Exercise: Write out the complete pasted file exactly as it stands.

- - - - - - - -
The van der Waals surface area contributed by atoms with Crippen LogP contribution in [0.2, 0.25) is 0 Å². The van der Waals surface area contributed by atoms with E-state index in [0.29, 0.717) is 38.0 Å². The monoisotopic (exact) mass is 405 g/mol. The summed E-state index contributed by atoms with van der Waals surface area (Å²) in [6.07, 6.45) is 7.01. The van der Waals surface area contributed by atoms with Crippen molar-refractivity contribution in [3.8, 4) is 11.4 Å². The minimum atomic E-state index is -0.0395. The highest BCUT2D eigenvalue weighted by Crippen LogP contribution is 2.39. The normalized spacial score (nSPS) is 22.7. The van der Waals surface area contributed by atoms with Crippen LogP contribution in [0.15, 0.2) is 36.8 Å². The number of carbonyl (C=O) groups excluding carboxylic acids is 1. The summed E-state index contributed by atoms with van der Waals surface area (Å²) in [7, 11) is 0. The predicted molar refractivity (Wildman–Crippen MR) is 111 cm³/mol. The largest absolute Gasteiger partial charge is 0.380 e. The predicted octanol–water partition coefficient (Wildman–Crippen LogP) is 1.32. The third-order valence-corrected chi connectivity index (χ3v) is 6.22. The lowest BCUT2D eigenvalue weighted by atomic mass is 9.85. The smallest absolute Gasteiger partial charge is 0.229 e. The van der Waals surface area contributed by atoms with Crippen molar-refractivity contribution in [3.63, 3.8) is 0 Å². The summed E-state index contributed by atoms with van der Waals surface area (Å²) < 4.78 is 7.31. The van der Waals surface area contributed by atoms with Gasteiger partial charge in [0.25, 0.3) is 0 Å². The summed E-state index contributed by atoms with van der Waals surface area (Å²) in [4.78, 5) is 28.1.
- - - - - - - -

The van der Waals surface area contributed by atoms with Crippen LogP contribution in [0.2, 0.25) is 0 Å². The van der Waals surface area contributed by atoms with E-state index in [0.29, 0.717) is 38.0 Å². The monoisotopic (exact) mass is 405 g/mol. The summed E-state index contributed by atoms with van der Waals surface area (Å²) in [6.07, 6.45) is 7.01. The van der Waals surface area contributed by atoms with Crippen molar-refractivity contribution in [3.8, 4) is 11.4 Å². The minimum atomic E-state index is -0.0395. The highest BCUT2D eigenvalue weighted by Crippen LogP contribution is 2.39. The normalized spacial score (nSPS) is 22.7. The van der Waals surface area contributed by atoms with Crippen LogP contribution in [0.15, 0.2) is 36.8 Å². The number of carbonyl (C=O) groups excluding carboxylic acids is 1. The summed E-state index contributed by atoms with van der Waals surface area (Å²) in [7, 11) is 0. The predicted molar refractivity (Wildman–Crippen MR) is 111 cm³/mol. The largest absolute Gasteiger partial charge is 0.380 e. The predicted octanol–water partition coefficient (Wildman–Crippen LogP) is 1.32. The third-order valence-corrected chi connectivity index (χ3v) is 6.22. The lowest BCUT2D eigenvalue weighted by atomic mass is 9.85. The smallest absolute Gasteiger partial charge is 0.229 e. The van der Waals surface area contributed by atoms with Crippen molar-refractivity contribution in [3.63, 3.8) is 0 Å². The summed E-state index contributed by atoms with van der Waals surface area (Å²) < 4.78 is 7.31. The van der Waals surface area contributed by atoms with Gasteiger partial charge in [0.25, 0.3) is 0 Å². The summed E-state index contributed by atoms with van der Waals surface area (Å²) in [4.78, 5) is 28.1.